I invite you to join us at the UW for my program. First class is Saturday, 9/28/2019. Bring your desire to succeed and your willingness to work hard.
Here’s the link, check it out:
Recently the University of Washington-Tacoma has commissioned me to create a one year professional photography program. We’re scheduled to kick off in about 5 weeks!! Hard to believe it's happening so soon.
Leading up to this date, I’ve decided to provide a few thoughts about photography to allow y’all to peer into a few of the topics we’ll be covering.
I’ve lived in Tacoma now for over two years. One of my favorite pastimes is to walk around Wright Park. For those of you not familiar with the area it’s a beautiful 27 acres filling out 10 city blocks. The land was donated in 1886. Besides the many activities I enjoy seeing in the park often there are a number of portrait sessions with families, high school students, brides, to name a few.
The late afternoon light is gorgeous. The subjects are often placed with their backs to the sun and afternoon light. It glimmers through the trees. As the photographers snap away I watch in earnest as many work with no apparent idea of the delicacy and difficulty of “back lighting” or "fill light".
A definition: Fill light is a form of supplementary light mainly used to lighten shadows in an image.
They either do not know of “fill light”, or they have not mastered the art of the fill or perhaps, they do not care. I ask myself, "Is it a 'fix it in Photoshop' attitude?"
(Note: not all backlit subjects need fill light but most do. Additionally, available light photographs may be beautiful. I’m speaking to the vast majority of backlit portrait setups.)
Here’s the simple breakdown on conquering backlit situations.
If one has a bright light source behind the subject, .e.g. the setting sun, a bright window, a beautiful but bright sky, then more light is needed on the subjects face/bodies to separate them from the background, or upon post-production not needing to fix an overexposed background in order to show detail in one’s subject. Manual exposure is called for to determine the perfect f-stop and shutter speed (also referred to as exposure). Technically untrained photographers may have no understanding or appreciation for manual exposure or the different outcomes of "fill" or "no fill".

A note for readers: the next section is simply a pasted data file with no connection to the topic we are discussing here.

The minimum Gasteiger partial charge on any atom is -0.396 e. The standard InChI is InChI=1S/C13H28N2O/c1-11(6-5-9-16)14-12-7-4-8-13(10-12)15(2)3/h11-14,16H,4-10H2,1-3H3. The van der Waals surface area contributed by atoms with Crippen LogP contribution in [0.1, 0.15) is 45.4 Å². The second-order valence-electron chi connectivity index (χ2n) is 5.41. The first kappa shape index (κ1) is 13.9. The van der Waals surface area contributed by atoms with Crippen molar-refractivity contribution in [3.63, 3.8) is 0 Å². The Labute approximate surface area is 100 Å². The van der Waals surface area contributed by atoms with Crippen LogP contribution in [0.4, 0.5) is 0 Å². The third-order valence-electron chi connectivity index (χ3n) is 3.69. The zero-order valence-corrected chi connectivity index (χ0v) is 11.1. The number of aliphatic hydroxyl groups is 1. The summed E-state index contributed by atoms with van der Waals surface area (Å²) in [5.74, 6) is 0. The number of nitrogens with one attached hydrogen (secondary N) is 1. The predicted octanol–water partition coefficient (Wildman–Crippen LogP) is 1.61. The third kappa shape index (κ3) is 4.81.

The idea of a fill light is to properly expose for detailed background and then add a fill light to your subject to create a beautiful frontal light source that provides an exposure balance between the foreground/subject and background. Here are a few examples.
I was working with a family near the Bainbridge ferry. Here are a couple of test shots to determine fill and exposure. The flash did not fire on the “left” image. The image on the right, it fired properly.
These two images, side by side, with ONLY contrast to bring the two father’s faces to approximately the same values. Otherwise, there are changes.
So, what do you see different?
The image on the left:
•the shadows around the eyes remind me of a raccoon
•the flatness of the subjects
•the sky is over exposed and lacks detail
•with no light reflection in the eyes the subjects look lifeless
The image on the right:
•gives detail and texture to the face and bodies
•reduces or eliminates unwarranted shadows
•the sky has detail in the clouds
From my initial exposure measurement with the fill flash I determined I needed one less stop for the background sky. The final image had these revised exposure setting.
Here’s a final fun shot from the location:
A second example: My wife and I were on a Kona hiatus and I offered to take some sunset shots of our neighbor who was pregnant with her first child. I had only my camera and no immediate way to add a fill. So, I improvised.
• Using MANUAL on my DSLR, I exposed for a beautiful rich sunset.
• The image on the right was adding my fill.
Other than some contrast neither has been retouched. I believe the differences are apparent.
Here are the final images:
With these two photos I put in the extra time to bring them to my vision. However, little time was spent on worrying about balancing the backlight to the subject. This saved a great deal of time to spend on the subject and composition (and add $$ to my bottom line).
To learn more about these techniques, please consider my UW-Tacoma course. Again, here’s the link: